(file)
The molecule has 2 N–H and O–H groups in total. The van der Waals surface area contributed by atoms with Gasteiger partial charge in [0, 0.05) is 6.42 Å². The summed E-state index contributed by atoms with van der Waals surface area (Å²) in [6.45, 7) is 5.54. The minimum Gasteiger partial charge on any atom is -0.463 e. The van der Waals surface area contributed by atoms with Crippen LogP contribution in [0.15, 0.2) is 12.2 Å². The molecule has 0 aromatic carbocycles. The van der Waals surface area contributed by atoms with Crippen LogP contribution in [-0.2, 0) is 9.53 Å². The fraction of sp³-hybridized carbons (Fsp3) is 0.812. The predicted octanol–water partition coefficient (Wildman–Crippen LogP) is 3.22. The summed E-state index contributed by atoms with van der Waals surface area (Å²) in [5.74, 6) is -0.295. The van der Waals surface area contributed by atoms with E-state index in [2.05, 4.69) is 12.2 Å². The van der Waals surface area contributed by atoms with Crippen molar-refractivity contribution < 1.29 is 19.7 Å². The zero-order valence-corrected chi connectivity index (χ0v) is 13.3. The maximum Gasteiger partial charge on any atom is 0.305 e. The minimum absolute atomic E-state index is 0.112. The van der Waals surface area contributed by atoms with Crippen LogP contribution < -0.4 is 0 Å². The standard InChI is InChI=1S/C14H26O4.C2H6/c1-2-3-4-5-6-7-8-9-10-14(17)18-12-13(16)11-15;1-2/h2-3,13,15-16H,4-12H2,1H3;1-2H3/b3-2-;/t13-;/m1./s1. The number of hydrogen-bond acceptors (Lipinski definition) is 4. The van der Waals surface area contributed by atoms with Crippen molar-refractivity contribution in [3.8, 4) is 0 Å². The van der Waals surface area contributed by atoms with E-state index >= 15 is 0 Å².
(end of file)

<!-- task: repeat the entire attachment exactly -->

The molecule has 2 N–H and O–H groups in total. The van der Waals surface area contributed by atoms with Gasteiger partial charge in [0, 0.05) is 6.42 Å². The summed E-state index contributed by atoms with van der Waals surface area (Å²) in [6.45, 7) is 5.54. The minimum Gasteiger partial charge on any atom is -0.463 e. The van der Waals surface area contributed by atoms with Crippen LogP contribution in [0.15, 0.2) is 12.2 Å². The molecule has 0 aromatic carbocycles. The van der Waals surface area contributed by atoms with Crippen LogP contribution in [-0.2, 0) is 9.53 Å². The fraction of sp³-hybridized carbons (Fsp3) is 0.812. The predicted octanol–water partition coefficient (Wildman–Crippen LogP) is 3.22. The summed E-state index contributed by atoms with van der Waals surface area (Å²) in [5.74, 6) is -0.295. The van der Waals surface area contributed by atoms with E-state index in [2.05, 4.69) is 12.2 Å². The van der Waals surface area contributed by atoms with Crippen molar-refractivity contribution < 1.29 is 19.7 Å². The zero-order valence-corrected chi connectivity index (χ0v) is 13.3. The maximum Gasteiger partial charge on any atom is 0.305 e. The minimum absolute atomic E-state index is 0.112. The van der Waals surface area contributed by atoms with Crippen LogP contribution < -0.4 is 0 Å². The standard InChI is InChI=1S/C14H26O4.C2H6/c1-2-3-4-5-6-7-8-9-10-14(17)18-12-13(16)11-15;1-2/h2-3,13,15-16H,4-12H2,1H3;1-2H3/b3-2-;/t13-;/m1./s1. The number of hydrogen-bond acceptors (Lipinski definition) is 4. The van der Waals surface area contributed by atoms with Crippen molar-refractivity contribution in [3.8, 4) is 0 Å². The van der Waals surface area contributed by atoms with E-state index >= 15 is 0 Å².